Battersea Gas Holders :: Shared Description

Most of the information below was taken from the Battersea gas holders web site LinkExternal link .

The disused gasholders originally stored town gas produced by Nine Elms Gasworks which was established in 1853 on land off Nine Elms Road which is now occupied by New Covent Garden Market and the former Royal Mail depot.

The original tanks, numbered 1 to 3 were destroyed in a fire and explosion which claimed nine lives.

Four tanks exist today, numbered 4 to 7. These are in the process of being dismantled and the land is being developed for housing use.

Gasholder No. 4 was built between 1872 and 1873 (rebuilt 1967)
Gasholder No. 5 was built between 1875 and 1876
Gasholder No. 6 was built between 1882 and 1883
Gasholder No. 7 (known as the blue MAN gasholder) was built in 1932

A board on the boundary wall on Prince of Wales Drive provides information about the builders of the tanks.

Gasholders four, five and six
These gasholders were designed by the London Gas Light Company’s engineer, Robert Morton also designed the Engineer’s House.

The large tanks at the bottom of all three gasholders were dug by John Aird and Sons who also worked on major projects such as dismantling Crystal Palace and moving it from Hyde Park to South London.

Gasholders four and five were built by a company called Joshua and William Horton that was based in Smethwick, near Birmingham.

Gasholder six was built by Ashmore and While, a company based in Stockton on Tees, near Middlesbrough. Only two years before completing gasholder six, the company built one of the largest telescopic gasholders at the time in Birmingham. They did this by ingeniously converting a non-telescoping gasholder tank and extending its frame allowing it to store double the amount of gas.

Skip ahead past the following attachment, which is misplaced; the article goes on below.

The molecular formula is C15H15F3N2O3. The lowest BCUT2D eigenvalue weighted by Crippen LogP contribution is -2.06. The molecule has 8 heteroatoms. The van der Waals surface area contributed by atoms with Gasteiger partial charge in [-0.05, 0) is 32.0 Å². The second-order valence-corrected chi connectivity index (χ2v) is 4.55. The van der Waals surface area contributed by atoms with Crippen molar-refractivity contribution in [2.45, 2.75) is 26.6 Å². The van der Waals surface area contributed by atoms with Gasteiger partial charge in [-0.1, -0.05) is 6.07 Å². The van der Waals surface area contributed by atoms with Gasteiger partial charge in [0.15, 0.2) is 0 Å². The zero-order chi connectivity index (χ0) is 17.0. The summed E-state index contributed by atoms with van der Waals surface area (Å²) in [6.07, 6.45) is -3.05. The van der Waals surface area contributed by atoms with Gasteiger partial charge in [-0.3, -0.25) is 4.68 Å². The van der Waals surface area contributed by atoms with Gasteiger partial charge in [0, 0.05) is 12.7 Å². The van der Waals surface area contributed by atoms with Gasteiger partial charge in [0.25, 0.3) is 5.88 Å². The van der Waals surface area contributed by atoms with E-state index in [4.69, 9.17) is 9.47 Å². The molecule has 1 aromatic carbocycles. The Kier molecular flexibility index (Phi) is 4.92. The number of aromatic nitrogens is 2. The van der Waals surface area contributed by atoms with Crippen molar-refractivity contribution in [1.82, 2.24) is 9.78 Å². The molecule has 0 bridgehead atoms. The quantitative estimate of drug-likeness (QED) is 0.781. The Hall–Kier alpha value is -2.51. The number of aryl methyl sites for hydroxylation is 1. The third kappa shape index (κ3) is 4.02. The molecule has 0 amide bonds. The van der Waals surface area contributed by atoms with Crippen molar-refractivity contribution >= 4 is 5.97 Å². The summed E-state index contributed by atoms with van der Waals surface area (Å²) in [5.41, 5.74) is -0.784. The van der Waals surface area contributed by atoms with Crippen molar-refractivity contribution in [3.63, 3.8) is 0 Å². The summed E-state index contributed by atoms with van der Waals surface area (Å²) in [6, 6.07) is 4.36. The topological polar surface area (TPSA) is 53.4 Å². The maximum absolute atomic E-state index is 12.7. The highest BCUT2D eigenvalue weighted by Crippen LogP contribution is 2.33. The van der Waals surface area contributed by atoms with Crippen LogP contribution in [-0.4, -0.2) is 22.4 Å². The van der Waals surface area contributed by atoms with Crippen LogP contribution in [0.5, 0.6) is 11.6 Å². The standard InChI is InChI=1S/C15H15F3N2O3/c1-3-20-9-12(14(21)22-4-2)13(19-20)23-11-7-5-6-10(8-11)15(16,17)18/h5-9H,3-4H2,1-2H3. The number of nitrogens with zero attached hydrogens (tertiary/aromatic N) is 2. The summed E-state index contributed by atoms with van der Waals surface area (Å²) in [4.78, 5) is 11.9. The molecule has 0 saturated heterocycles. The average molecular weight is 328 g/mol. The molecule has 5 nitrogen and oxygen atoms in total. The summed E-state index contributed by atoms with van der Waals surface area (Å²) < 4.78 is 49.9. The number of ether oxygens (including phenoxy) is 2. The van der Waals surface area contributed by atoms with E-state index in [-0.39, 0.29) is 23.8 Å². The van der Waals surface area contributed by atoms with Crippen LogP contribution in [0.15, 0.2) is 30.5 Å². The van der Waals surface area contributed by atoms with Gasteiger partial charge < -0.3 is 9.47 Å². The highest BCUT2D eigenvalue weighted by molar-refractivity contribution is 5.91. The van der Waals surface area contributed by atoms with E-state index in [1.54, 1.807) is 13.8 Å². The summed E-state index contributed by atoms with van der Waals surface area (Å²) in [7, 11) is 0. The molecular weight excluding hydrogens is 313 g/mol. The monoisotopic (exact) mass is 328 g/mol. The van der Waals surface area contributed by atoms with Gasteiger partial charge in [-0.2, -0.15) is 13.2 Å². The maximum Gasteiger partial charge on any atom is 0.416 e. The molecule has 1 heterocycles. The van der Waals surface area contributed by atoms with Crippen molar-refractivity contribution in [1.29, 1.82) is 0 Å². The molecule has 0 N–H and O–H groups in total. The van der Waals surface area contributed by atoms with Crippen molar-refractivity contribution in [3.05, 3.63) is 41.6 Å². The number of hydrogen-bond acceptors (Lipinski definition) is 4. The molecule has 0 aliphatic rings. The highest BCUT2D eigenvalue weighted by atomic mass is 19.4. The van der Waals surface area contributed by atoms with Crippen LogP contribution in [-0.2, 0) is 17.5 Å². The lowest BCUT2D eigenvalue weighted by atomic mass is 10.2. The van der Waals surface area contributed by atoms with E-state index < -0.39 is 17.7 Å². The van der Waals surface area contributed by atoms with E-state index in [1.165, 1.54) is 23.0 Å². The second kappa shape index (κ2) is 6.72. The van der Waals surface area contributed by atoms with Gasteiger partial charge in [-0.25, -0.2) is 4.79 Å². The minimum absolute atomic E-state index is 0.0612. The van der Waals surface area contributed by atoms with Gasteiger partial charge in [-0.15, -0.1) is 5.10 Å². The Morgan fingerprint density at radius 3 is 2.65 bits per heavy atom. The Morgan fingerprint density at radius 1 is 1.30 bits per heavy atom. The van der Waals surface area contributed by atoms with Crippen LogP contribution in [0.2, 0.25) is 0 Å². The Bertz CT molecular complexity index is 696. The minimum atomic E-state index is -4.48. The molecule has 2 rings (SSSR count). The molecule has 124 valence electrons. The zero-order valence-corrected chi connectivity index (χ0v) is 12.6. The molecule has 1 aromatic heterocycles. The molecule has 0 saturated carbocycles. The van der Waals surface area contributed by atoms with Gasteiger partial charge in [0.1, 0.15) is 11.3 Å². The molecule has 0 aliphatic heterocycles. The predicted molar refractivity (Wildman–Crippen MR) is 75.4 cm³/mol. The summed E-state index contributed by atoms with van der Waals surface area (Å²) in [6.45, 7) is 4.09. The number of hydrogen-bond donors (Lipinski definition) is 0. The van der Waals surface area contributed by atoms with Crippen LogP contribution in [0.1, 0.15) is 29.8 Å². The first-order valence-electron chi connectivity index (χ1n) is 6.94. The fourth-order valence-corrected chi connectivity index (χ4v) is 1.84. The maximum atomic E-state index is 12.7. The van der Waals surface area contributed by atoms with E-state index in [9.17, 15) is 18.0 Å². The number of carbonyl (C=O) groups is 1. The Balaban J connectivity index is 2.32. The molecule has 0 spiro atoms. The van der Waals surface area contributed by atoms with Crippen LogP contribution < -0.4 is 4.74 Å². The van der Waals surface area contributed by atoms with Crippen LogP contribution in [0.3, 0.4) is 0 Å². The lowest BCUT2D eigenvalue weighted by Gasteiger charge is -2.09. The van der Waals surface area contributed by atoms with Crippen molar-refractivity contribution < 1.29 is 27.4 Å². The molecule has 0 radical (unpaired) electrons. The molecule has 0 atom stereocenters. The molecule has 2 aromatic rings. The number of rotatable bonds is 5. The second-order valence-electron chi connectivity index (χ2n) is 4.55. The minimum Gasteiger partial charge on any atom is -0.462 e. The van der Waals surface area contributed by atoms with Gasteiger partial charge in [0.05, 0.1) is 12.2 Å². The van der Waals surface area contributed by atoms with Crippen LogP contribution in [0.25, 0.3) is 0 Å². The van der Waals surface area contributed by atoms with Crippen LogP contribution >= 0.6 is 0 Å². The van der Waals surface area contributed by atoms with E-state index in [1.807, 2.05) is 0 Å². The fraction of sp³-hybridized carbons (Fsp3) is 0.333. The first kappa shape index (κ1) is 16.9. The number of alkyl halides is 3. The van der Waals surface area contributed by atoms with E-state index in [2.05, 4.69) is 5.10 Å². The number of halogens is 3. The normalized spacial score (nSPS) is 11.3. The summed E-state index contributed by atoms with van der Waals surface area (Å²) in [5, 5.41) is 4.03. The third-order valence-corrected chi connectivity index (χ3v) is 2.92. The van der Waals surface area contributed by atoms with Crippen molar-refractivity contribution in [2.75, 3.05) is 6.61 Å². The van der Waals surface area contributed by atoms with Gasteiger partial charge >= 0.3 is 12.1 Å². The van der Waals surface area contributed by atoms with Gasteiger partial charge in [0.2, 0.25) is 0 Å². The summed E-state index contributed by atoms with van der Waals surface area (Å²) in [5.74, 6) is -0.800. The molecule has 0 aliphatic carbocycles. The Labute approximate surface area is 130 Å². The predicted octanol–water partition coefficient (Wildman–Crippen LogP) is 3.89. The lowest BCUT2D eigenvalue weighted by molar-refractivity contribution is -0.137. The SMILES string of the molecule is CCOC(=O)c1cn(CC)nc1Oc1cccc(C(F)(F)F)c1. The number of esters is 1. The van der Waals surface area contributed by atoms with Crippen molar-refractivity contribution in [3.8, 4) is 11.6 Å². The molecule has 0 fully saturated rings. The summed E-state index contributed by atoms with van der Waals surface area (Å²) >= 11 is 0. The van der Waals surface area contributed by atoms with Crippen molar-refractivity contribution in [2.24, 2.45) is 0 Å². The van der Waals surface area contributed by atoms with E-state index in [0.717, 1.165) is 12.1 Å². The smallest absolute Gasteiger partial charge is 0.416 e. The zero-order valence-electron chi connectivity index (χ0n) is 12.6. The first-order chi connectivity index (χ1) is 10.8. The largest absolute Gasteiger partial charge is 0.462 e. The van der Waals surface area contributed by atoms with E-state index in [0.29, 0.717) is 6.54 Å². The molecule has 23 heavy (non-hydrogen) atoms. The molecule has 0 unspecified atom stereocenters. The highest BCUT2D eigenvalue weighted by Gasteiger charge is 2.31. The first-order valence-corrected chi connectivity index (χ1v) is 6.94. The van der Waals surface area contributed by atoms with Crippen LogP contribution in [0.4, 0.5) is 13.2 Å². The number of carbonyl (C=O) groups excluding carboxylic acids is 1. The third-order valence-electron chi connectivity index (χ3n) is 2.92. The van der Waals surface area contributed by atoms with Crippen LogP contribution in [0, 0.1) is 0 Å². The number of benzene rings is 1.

Gasholder seven – The MAN holder
MAN stands for Maschinenfabrik Augsburg-Nürnberg, which is the name of the German company that developed the design for the tall blue gasholder. MAN gasholders are located across the country, Europe and the US. MAN still exists and specialises in making engines, buses and trucks.

While the technology was German, the gasholders were built by an English company called R&J Dempster. R&J Dempster were granted the license by MAN to build the gasholders and went on to even build them in Germany itself.

Today, modern variants of MAN gasholders continue to be built across the world by another German company, Leffer, thanks to their relatively lightweight design and large capacity.
by Thomas Nugent
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TQ2877 : Battersea gas holders by Thomas Nugent
TQ2876 : Battersea gas works by Thomas Nugent
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TQ2877 : Battersea gas holders by Thomas Nugent


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Created: Sat, 24 May 2014, Updated: Sun, 25 May 2014

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